Synopsis of 1×10: Jesse prepares to summon God to Annville and finds Heaven in crisis. A long-simmering disaster finally visits the city. Jesse, Tulip, and Cassidy hit the road looking for deific answers.
During and immediately after my graduation from college, I worked as a bartender at any hole in the wall refuge for day drunks, would be Billy Joel-s and stool-bound storyteller that would have me. The thing most people don’t expect about bartending is how much of the job is just listening, letting a regular spin a story of woe, playing off a loose-lipped drunk as you chase a big tip or just chatting with the occasional interesting patron. It’s something that I’ve always connected to in writer Garth Ennis’ work.
One of the thematic constants in his comics is the bar, the gathering place. Ennis is obsessed with the way people change or become themselves with a drink in front of them and someone listening. He’s fascinated by telling those stories, tales of lost love, moments of compromise and weakness, and finding a little connection in the moments you find in passing with a stranger.
One thing I’ve wondered since Evan Goldberg and Seth Rogen announced they were adapting Preacher for the screen was, quite simply, “Why?” What about Ennis’ most iconic comic, one of the most recognizable creator owned comics of all time, emblematic of Vertigo’s ‘90s renaissance, was irresistible to these two creators who are synonymous with improv-dominated comedy?
The thing about adapting Preacher is that it’s impossible to ignore the authorial voice of Ennis and the artistic flourishes of Steve Dillon. It’s, top to bottom, more than any of the pair’s other collaborations, a product of a lived-in vision.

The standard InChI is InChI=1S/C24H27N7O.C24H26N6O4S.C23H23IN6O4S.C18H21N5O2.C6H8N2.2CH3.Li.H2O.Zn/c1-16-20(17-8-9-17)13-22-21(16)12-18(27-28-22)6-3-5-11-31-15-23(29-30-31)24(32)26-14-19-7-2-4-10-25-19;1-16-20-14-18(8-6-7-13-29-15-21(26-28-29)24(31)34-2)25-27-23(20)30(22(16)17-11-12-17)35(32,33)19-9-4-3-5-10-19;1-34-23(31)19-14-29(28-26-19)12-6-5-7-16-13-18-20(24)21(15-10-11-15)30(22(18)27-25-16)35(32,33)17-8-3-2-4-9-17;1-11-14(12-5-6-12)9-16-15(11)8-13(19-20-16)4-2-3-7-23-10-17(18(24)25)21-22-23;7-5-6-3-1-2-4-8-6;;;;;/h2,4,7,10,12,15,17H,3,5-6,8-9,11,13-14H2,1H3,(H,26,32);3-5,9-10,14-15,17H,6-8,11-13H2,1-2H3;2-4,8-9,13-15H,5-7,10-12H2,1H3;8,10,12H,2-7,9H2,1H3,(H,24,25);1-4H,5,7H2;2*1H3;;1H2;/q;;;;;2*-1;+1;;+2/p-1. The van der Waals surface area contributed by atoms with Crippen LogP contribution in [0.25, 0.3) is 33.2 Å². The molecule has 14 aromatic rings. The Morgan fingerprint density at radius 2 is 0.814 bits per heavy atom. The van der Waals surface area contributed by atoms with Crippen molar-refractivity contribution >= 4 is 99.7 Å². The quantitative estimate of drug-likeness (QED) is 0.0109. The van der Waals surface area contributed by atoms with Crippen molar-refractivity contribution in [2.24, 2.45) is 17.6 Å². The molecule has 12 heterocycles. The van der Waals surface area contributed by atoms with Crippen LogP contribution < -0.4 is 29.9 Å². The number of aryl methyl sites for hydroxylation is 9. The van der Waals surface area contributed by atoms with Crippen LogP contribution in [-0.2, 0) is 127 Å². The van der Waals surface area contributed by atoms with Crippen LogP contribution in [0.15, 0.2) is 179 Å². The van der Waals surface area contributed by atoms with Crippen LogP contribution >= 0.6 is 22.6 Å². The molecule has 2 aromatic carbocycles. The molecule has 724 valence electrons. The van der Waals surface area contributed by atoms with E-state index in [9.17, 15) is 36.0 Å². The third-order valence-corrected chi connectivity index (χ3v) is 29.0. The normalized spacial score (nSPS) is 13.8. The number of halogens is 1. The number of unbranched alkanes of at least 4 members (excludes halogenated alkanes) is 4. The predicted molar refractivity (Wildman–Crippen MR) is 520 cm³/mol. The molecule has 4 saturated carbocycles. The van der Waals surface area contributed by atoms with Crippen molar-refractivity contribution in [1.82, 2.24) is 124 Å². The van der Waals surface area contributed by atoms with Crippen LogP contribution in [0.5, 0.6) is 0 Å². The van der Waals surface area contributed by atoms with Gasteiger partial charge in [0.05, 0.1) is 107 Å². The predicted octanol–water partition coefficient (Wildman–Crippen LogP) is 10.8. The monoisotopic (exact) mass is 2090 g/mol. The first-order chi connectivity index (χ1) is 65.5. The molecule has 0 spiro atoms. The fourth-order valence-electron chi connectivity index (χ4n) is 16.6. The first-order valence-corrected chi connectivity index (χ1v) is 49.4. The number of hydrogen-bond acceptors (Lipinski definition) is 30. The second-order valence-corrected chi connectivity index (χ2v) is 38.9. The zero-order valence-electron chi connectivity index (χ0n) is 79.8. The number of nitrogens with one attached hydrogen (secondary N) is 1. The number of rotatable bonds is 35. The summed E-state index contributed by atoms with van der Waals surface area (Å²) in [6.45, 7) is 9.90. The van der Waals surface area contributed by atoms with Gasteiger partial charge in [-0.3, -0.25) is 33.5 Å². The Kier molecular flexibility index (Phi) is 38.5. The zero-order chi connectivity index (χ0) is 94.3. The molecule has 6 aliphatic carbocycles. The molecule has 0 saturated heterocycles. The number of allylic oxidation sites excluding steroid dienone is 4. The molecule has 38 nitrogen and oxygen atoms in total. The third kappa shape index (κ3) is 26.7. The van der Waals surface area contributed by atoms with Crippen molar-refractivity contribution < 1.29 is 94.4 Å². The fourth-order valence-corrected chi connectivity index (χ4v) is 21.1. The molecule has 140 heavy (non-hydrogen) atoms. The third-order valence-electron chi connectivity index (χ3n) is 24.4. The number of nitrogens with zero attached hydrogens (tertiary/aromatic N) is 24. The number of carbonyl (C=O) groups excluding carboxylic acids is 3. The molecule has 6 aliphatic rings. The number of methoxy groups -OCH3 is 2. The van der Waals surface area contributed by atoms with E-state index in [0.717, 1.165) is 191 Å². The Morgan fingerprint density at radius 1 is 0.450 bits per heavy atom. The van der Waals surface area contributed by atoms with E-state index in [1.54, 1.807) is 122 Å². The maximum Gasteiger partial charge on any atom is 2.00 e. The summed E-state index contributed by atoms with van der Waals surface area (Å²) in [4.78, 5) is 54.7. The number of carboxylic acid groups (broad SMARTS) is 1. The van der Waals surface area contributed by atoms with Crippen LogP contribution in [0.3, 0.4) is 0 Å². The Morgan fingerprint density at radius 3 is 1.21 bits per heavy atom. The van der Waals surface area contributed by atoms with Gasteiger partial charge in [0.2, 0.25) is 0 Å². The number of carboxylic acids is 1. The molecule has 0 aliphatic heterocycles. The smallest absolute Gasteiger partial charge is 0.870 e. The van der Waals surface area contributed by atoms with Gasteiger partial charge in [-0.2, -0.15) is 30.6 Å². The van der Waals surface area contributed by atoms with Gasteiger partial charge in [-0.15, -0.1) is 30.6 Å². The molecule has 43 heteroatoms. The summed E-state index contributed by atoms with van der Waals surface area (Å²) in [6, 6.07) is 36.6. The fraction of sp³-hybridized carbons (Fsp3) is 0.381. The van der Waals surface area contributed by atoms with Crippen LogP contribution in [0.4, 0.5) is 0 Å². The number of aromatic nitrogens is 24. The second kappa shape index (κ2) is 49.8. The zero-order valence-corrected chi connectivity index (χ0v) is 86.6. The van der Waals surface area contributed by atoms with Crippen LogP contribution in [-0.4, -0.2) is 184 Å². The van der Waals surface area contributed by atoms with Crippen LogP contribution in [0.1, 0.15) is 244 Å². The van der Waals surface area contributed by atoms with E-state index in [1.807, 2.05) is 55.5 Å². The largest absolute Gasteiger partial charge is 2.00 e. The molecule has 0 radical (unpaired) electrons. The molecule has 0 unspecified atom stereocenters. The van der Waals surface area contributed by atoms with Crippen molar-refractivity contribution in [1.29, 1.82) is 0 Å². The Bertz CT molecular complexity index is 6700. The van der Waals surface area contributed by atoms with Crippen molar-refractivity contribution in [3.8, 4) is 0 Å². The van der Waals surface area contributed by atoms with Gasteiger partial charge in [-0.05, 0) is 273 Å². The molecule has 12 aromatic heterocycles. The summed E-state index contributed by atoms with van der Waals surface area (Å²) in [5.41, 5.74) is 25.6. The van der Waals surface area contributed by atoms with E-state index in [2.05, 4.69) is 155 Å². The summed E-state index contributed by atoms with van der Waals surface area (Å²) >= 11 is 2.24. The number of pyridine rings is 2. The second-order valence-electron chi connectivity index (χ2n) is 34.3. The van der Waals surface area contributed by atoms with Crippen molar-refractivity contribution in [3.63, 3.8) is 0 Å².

You get the sense reading Preacher that despite the rapist vampires, angels of immortal vengeance, BDSM-obsessed detectives and castrated assassins of the faith, the two were creating comics about people they knew, experiences they’ve had. These are people they met over a pint, shared shots with and, more important than anything else, listened to.
I don’t get that sense from Goldberg and Rogen and I think the first season finale of Preacher, “Call and Response,” showcases that failing. More than anything, It’s a finale that exists only to move soulless, characterless chess pieces around an empty board. Saying it’s scene-setting would give too much credit. Claiming this is tying up loose ends is an insult to every ruined rug cluttering up a messy floor.
It’s an episode that exists solely to put the show on the course it should have been on in the first place and to do it, it kills everyone with a fart. For all the work sketching out a cast of masochistic lovers, bible-thumping single moms, morally tortured sheriffs, castrated meat processors, grieving fathers consumed with evil, and high school mascot obsessives, in the end they’re revealed as just that, sketches, ready to be crumpled up and thrown in the trash as soon as they’re unnecessary.
The final minutes of “Call and Response” don’t feel like a promise that everything’s changed, they feel like a middle finger to viewers who’ve sat through nine hours of subpar, would-be prestige TV to find themselves only just getting to the premise.